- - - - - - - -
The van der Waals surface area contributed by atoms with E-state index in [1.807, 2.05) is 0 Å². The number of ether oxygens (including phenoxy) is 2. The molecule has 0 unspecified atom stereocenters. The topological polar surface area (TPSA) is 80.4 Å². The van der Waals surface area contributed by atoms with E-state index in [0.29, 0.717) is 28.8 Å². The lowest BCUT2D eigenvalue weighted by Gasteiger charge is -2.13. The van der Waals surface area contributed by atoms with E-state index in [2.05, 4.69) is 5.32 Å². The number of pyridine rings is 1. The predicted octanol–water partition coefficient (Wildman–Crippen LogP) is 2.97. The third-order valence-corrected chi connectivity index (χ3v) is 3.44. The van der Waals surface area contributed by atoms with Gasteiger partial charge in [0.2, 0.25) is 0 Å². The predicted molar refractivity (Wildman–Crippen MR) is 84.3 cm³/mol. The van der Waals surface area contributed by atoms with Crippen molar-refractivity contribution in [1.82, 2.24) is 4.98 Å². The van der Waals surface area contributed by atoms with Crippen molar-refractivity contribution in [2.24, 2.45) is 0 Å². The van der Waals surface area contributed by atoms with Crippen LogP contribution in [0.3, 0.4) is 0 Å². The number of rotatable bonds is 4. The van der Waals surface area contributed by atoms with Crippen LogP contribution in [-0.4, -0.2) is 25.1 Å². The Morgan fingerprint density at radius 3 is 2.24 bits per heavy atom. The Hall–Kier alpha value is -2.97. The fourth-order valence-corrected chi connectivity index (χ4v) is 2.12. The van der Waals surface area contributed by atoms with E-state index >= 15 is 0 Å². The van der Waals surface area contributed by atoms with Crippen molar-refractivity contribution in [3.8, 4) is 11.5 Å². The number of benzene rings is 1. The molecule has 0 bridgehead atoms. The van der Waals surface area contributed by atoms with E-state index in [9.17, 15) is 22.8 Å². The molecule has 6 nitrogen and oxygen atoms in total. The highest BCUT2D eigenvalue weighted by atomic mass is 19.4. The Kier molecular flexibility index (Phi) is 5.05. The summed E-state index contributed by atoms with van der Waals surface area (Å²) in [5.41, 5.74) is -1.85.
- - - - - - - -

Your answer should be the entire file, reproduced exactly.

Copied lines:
The van der Waals surface area contributed by atoms with E-state index in [1.807, 2.05) is 0 Å². The number of ether oxygens (including phenoxy) is 2. The molecule has 0 unspecified atom stereocenters. The topological polar surface area (TPSA) is 80.4 Å². The van der Waals surface area contributed by atoms with E-state index in [0.29, 0.717) is 28.8 Å². The lowest BCUT2D eigenvalue weighted by Gasteiger charge is -2.13. The van der Waals surface area contributed by atoms with E-state index in [2.05, 4.69) is 5.32 Å². The number of pyridine rings is 1. The predicted octanol–water partition coefficient (Wildman–Crippen LogP) is 2.97. The third-order valence-corrected chi connectivity index (χ3v) is 3.44. The van der Waals surface area contributed by atoms with Gasteiger partial charge in [0.2, 0.25) is 0 Å². The predicted molar refractivity (Wildman–Crippen MR) is 84.3 cm³/mol. The van der Waals surface area contributed by atoms with Crippen molar-refractivity contribution in [1.82, 2.24) is 4.98 Å². The van der Waals surface area contributed by atoms with Crippen molar-refractivity contribution in [2.24, 2.45) is 0 Å². The van der Waals surface area contributed by atoms with Crippen LogP contribution in [0.3, 0.4) is 0 Å². The number of rotatable bonds is 4. The van der Waals surface area contributed by atoms with Crippen LogP contribution in [-0.4, -0.2) is 25.1 Å². The Morgan fingerprint density at radius 3 is 2.24 bits per heavy atom. The Hall–Kier alpha value is -2.97. The fourth-order valence-corrected chi connectivity index (χ4v) is 2.12. The van der Waals surface area contributed by atoms with E-state index >= 15 is 0 Å². The van der Waals surface area contributed by atoms with Crippen molar-refractivity contribution in [3.8, 4) is 11.5 Å². The number of benzene rings is 1. The molecule has 0 bridgehead atoms. The van der Waals surface area contributed by atoms with E-state index in [9.17, 15) is 22.8 Å². The molecule has 6 nitrogen and oxygen atoms in total. The highest BCUT2D eigenvalue weighted by atomic mass is 19.4. The Kier molecular flexibility index (Phi) is 5.05. The summed E-state index contributed by atoms with van der Waals surface area (Å²) in [5.41, 5.74) is -1.85.